Linked by Thom Holwerda on Sun 30th Jul 2006 15:42 UTC
Internet & Networking This week, The Register ran a story on how the US supposedly had given up its 'control' over ICANN. ICANN, the body which assigns IP addresses and domain names worldwide, currently falls under the US Commerce Department via a contractual agreement; this means the US government can control ICANN. El Reg claimed the US had given up this control; Ars was quick to respond, stating that "the existing arrangement was likely to continue, at least for another year." Since the US had stated that it wanted to fully privatise ICANN by 2000, we'll have to wait and see what ICANN looks like in a year. In the meantime, do we really want the US to open up ICANN?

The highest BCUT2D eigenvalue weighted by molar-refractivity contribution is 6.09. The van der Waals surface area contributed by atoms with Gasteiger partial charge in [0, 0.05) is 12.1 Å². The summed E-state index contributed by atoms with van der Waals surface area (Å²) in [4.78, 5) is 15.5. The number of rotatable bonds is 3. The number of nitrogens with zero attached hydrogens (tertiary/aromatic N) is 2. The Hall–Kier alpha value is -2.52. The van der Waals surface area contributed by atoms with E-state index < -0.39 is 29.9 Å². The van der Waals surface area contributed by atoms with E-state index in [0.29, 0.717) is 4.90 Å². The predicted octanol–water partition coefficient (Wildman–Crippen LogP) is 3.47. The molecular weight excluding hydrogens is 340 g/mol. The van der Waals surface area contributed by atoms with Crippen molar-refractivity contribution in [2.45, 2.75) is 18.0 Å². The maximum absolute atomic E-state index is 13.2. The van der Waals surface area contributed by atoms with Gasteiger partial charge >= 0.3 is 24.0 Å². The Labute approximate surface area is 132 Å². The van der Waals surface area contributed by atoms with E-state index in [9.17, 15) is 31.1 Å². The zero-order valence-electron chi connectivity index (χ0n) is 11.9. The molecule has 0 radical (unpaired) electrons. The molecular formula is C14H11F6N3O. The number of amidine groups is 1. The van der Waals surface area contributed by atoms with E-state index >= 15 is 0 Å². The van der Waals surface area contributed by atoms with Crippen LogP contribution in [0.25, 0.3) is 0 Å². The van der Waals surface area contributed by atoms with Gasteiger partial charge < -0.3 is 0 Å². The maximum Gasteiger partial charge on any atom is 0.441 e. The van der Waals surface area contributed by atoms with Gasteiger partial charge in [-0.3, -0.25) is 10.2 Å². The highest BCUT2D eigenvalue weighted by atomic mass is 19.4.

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by arpan on Sun 30th Jul 2006 17:00 UTC
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Railways across the world are not compatible. You can't just take a train from one country and run it in another country with modifications.

The best thing about having a single authority deciding things, is that everything remains compatible, ie, I, from India, can access OSNEWS a US site, without any problem.

If each country built their own networks with their own standards, this would be very difficult to maintian, having to build seperate compatibility gateways between the different internets.

I don't have much respect for the UN, since all they do is quarrel, and don't really do anything about the people that are suffering (example: in Africa), and I don't see a single example of what they could do better than ICANN.

As far as I'm concerned, if it isn't broke, don't fix it unless you have a really really good reason.

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